Educational Psychology

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Research topics: opportunity gaps

Working toward greater educational equity

Our researchers study educational outcomes and disparities and strive to improve how we identify and serve students who need additional supports in order to succeed in schools.

Faculty and researchers

William Bart headshot

William Bart Email | Lab

Dr. Bart (psychological foundations of education) investigates the educational and psychological effects of chess training, a form of school-based instruction commonplace in Europe but quite rare in Minnesota. One meta-analysis determined that in-class chess training had a positive and statistically significant effect on mathematics attainment and cognitive ability measures and that after school chess training had a positive and statistically significant impact on mathematics attainment. Because of its positive effect on cognitive ability, chess training has the potential to promote general gains in scholastic achievement across reading, mathematics, and science.

Theodore J. Christ headshot

Theodore J. Christ Email | Lab

Dr. Christ (school psychology) develops robust online systems for monitoring and evaluating mathematics achievement in elementary school children.

Panayiota Kendeou headshot

Panayiota Kendeou Email | Lab

Dr. Kendeou (psychological foundations of education) investigates the development of higher-order language and cognitive skills that support reading comprehension. She also conducts lab-based studies investigating how people learn new knowledge and revise pre-existing knowledge during their reading experiences.

Geoffrey Maruyama headshot

Geoffrey Maruyama Email | Lab

Dr. Maruyama (psychological foundations of education) investigates achievement processes in schools, particularly social processes and antecedents of educational success; research methods for educational and other applied settings; and, recently, using action research approaches in challenged communities and engaged scholarship in urban settings. His First in the World grant focuses on engaging college students from groups under-represented in post-secondary education in activities linking their learning with communities and their issues, with a goal of increased engagement at the post-secondary institution and sense of belonging, and improved performance and persistence. The project works across six universities.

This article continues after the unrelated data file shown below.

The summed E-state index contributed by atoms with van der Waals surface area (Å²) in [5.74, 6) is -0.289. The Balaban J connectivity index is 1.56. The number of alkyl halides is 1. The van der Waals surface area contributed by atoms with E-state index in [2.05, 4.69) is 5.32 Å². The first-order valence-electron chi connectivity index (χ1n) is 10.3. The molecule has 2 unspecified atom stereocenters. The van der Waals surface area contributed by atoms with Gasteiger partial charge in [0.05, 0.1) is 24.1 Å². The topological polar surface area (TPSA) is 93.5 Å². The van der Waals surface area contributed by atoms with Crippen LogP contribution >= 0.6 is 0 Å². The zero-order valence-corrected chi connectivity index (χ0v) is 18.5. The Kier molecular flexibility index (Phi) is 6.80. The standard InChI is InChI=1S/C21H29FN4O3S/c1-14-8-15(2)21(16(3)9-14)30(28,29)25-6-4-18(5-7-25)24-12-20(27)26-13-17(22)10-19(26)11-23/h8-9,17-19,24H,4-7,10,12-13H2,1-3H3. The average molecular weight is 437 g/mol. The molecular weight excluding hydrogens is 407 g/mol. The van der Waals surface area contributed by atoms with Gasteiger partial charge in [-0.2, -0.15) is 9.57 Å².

Michael Rodriguez headshot

Michael Rodriguez Email

Dr. Rodriguez (quantitative methods in education) is the dean of the College of Education and Human Development, Campbell Leadership Chair, and co-director of the Educational Equity Resource Center. His research focuses on understanding the psychometric properties of tests. This work has included research on the effects of item formats and the use of constructed-response versus multiple-choice items. Dr. Rodriguez has a strong interest in applied measurement, spending a good deal of time working with schools and school districts to develop methods for improving their use of large-scale test information for planning and evaluation. He also works on issues related to improving accessibility of assessment of students with disabilities and English language learners.

Amanda Sullivan headshot

Amanda Sullivan Email | Lab

Dr. Sullivan (school psychology) focuses her research on describing special needs among children from culturally and linguistically diverse backgrounds and understanding the educational and health services they receive. She is particularly interested in elucidating disparities in the educational treatment and outcomes of students with and at-risk for disabilities and identify malleable factors related to outcomes in order to inform policy and practice to better support students’ educational needs. Much of her work entails secondary analyses of large-scale datasets that allow for population estimates of students’ characteristics, experiences, and outcomes.

Sherri Turner headshot

Sherri Turner Email